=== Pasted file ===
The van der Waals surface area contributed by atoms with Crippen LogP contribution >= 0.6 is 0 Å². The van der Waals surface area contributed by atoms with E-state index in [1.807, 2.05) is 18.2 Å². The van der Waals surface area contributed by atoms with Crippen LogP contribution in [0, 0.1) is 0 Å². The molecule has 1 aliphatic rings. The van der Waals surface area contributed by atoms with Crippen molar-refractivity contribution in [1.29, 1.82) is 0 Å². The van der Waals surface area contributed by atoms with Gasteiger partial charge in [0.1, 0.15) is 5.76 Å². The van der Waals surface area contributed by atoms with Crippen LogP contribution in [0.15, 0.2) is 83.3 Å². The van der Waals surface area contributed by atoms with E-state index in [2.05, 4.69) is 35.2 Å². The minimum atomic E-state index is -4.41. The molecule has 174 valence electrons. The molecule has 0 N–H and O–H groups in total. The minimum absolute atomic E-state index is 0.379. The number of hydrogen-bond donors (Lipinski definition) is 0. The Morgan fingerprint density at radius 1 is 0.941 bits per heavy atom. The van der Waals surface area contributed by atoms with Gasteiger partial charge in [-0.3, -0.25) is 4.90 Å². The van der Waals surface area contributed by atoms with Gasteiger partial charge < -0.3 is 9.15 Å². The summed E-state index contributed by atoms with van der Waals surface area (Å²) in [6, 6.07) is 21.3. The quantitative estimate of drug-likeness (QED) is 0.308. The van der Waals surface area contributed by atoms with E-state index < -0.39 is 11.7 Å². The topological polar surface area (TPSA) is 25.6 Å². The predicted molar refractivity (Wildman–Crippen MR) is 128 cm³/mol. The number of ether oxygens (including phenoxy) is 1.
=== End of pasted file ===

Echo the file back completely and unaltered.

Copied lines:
The van der Waals surface area contributed by atoms with Crippen LogP contribution >= 0.6 is 0 Å². The van der Waals surface area contributed by atoms with E-state index in [1.807, 2.05) is 18.2 Å². The van der Waals surface area contributed by atoms with Crippen LogP contribution in [0, 0.1) is 0 Å². The molecule has 1 aliphatic rings. The van der Waals surface area contributed by atoms with Crippen molar-refractivity contribution in [1.29, 1.82) is 0 Å². The van der Waals surface area contributed by atoms with Gasteiger partial charge in [0.1, 0.15) is 5.76 Å². The van der Waals surface area contributed by atoms with Crippen LogP contribution in [0.15, 0.2) is 83.3 Å². The van der Waals surface area contributed by atoms with E-state index in [2.05, 4.69) is 35.2 Å². The minimum atomic E-state index is -4.41. The molecule has 174 valence electrons. The molecule has 0 N–H and O–H groups in total. The minimum absolute atomic E-state index is 0.379. The number of hydrogen-bond donors (Lipinski definition) is 0. The Morgan fingerprint density at radius 1 is 0.941 bits per heavy atom. The van der Waals surface area contributed by atoms with Gasteiger partial charge in [-0.3, -0.25) is 4.90 Å². The van der Waals surface area contributed by atoms with Gasteiger partial charge < -0.3 is 9.15 Å². The summed E-state index contributed by atoms with van der Waals surface area (Å²) in [6, 6.07) is 21.3. The quantitative estimate of drug-likeness (QED) is 0.308. The van der Waals surface area contributed by atoms with E-state index < -0.39 is 11.7 Å². The topological polar surface area (TPSA) is 25.6 Å². The predicted molar refractivity (Wildman–Crippen MR) is 128 cm³/mol. The number of ether oxygens (including phenoxy) is 1.